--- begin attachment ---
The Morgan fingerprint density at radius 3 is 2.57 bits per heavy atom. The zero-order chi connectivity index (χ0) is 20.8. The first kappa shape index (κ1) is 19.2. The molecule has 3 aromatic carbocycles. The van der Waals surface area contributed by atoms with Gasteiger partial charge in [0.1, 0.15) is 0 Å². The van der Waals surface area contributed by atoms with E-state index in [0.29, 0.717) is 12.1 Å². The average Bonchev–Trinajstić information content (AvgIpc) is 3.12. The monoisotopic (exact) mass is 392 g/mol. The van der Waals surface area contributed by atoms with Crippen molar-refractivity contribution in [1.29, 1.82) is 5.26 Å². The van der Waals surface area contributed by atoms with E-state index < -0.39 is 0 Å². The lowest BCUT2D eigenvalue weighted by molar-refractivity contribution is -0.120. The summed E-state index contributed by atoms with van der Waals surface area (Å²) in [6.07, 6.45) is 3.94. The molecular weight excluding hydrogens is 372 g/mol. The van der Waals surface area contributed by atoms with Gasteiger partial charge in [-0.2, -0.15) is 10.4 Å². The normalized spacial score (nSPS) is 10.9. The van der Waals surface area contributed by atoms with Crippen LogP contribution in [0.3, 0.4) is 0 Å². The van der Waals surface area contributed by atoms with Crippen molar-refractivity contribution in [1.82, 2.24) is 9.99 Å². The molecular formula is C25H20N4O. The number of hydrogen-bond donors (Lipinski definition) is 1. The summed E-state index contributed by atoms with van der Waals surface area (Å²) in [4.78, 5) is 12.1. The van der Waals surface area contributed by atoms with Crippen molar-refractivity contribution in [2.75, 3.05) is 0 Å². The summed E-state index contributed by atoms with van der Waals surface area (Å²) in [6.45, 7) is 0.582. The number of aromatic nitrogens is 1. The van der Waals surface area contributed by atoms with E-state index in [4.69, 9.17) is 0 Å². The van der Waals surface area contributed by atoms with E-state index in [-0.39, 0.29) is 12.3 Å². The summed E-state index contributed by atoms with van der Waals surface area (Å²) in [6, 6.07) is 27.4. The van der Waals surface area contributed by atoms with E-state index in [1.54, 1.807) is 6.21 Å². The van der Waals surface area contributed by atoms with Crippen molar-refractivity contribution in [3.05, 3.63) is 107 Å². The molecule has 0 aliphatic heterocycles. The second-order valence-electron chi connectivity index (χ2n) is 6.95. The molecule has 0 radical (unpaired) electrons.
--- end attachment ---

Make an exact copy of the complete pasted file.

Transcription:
The Morgan fingerprint density at radius 3 is 2.57 bits per heavy atom. The zero-order chi connectivity index (χ0) is 20.8. The first kappa shape index (κ1) is 19.2. The molecule has 3 aromatic carbocycles. The van der Waals surface area contributed by atoms with Gasteiger partial charge in [0.1, 0.15) is 0 Å². The van der Waals surface area contributed by atoms with E-state index in [0.29, 0.717) is 12.1 Å². The average Bonchev–Trinajstić information content (AvgIpc) is 3.12. The monoisotopic (exact) mass is 392 g/mol. The van der Waals surface area contributed by atoms with Crippen molar-refractivity contribution in [1.29, 1.82) is 5.26 Å². The van der Waals surface area contributed by atoms with E-state index < -0.39 is 0 Å². The lowest BCUT2D eigenvalue weighted by molar-refractivity contribution is -0.120. The summed E-state index contributed by atoms with van der Waals surface area (Å²) in [6.07, 6.45) is 3.94. The molecular weight excluding hydrogens is 372 g/mol. The van der Waals surface area contributed by atoms with Gasteiger partial charge in [-0.2, -0.15) is 10.4 Å². The normalized spacial score (nSPS) is 10.9. The van der Waals surface area contributed by atoms with Crippen LogP contribution in [0.3, 0.4) is 0 Å². The van der Waals surface area contributed by atoms with Crippen molar-refractivity contribution in [1.82, 2.24) is 9.99 Å². The molecular formula is C25H20N4O. The number of hydrogen-bond donors (Lipinski definition) is 1. The summed E-state index contributed by atoms with van der Waals surface area (Å²) in [4.78, 5) is 12.1. The van der Waals surface area contributed by atoms with Crippen molar-refractivity contribution in [2.75, 3.05) is 0 Å². The summed E-state index contributed by atoms with van der Waals surface area (Å²) in [6.45, 7) is 0.582. The number of aromatic nitrogens is 1. The van der Waals surface area contributed by atoms with E-state index in [4.69, 9.17) is 0 Å². The van der Waals surface area contributed by atoms with E-state index in [-0.39, 0.29) is 12.3 Å². The summed E-state index contributed by atoms with van der Waals surface area (Å²) in [6, 6.07) is 27.4. The van der Waals surface area contributed by atoms with E-state index in [1.54, 1.807) is 6.21 Å². The van der Waals surface area contributed by atoms with Crippen molar-refractivity contribution in [3.05, 3.63) is 107 Å². The molecule has 0 aliphatic heterocycles. The second-order valence-electron chi connectivity index (χ2n) is 6.95. The molecule has 0 radical (unpaired) electrons.